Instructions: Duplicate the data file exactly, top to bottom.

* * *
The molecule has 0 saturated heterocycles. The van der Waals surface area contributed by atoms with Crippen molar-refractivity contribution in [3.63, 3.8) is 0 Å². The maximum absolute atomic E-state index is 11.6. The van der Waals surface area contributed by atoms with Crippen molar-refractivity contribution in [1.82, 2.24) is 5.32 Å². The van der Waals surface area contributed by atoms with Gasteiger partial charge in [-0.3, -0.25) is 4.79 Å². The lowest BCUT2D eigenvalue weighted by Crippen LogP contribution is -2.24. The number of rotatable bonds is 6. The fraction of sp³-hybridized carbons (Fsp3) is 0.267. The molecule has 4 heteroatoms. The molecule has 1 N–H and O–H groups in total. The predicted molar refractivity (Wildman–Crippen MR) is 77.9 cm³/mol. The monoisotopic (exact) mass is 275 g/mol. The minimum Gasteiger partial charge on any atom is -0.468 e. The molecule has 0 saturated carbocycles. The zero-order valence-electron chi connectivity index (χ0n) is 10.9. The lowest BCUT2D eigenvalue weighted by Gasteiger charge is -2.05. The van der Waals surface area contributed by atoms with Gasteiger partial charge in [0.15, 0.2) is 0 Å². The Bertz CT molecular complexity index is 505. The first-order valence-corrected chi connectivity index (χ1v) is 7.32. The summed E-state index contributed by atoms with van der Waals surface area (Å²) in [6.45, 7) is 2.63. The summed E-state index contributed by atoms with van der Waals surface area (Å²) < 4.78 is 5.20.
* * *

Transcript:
The molecule has 0 saturated heterocycles. The van der Waals surface area contributed by atoms with Crippen molar-refractivity contribution in [3.63, 3.8) is 0 Å². The maximum absolute atomic E-state index is 11.6. The van der Waals surface area contributed by atoms with Crippen molar-refractivity contribution in [1.82, 2.24) is 5.32 Å². The van der Waals surface area contributed by atoms with Gasteiger partial charge in [-0.3, -0.25) is 4.79 Å². The lowest BCUT2D eigenvalue weighted by Crippen LogP contribution is -2.24. The number of rotatable bonds is 6. The fraction of sp³-hybridized carbons (Fsp3) is 0.267. The molecule has 4 heteroatoms. The molecule has 1 N–H and O–H groups in total. The predicted molar refractivity (Wildman–Crippen MR) is 77.9 cm³/mol. The monoisotopic (exact) mass is 275 g/mol. The minimum Gasteiger partial charge on any atom is -0.468 e. The molecule has 0 saturated carbocycles. The zero-order valence-electron chi connectivity index (χ0n) is 10.9. The lowest BCUT2D eigenvalue weighted by Gasteiger charge is -2.05. The van der Waals surface area contributed by atoms with Gasteiger partial charge in [0.15, 0.2) is 0 Å². The Bertz CT molecular complexity index is 505. The first-order valence-corrected chi connectivity index (χ1v) is 7.32. The summed E-state index contributed by atoms with van der Waals surface area (Å²) in [6.45, 7) is 2.63. The summed E-state index contributed by atoms with van der Waals surface area (Å²) < 4.78 is 5.20.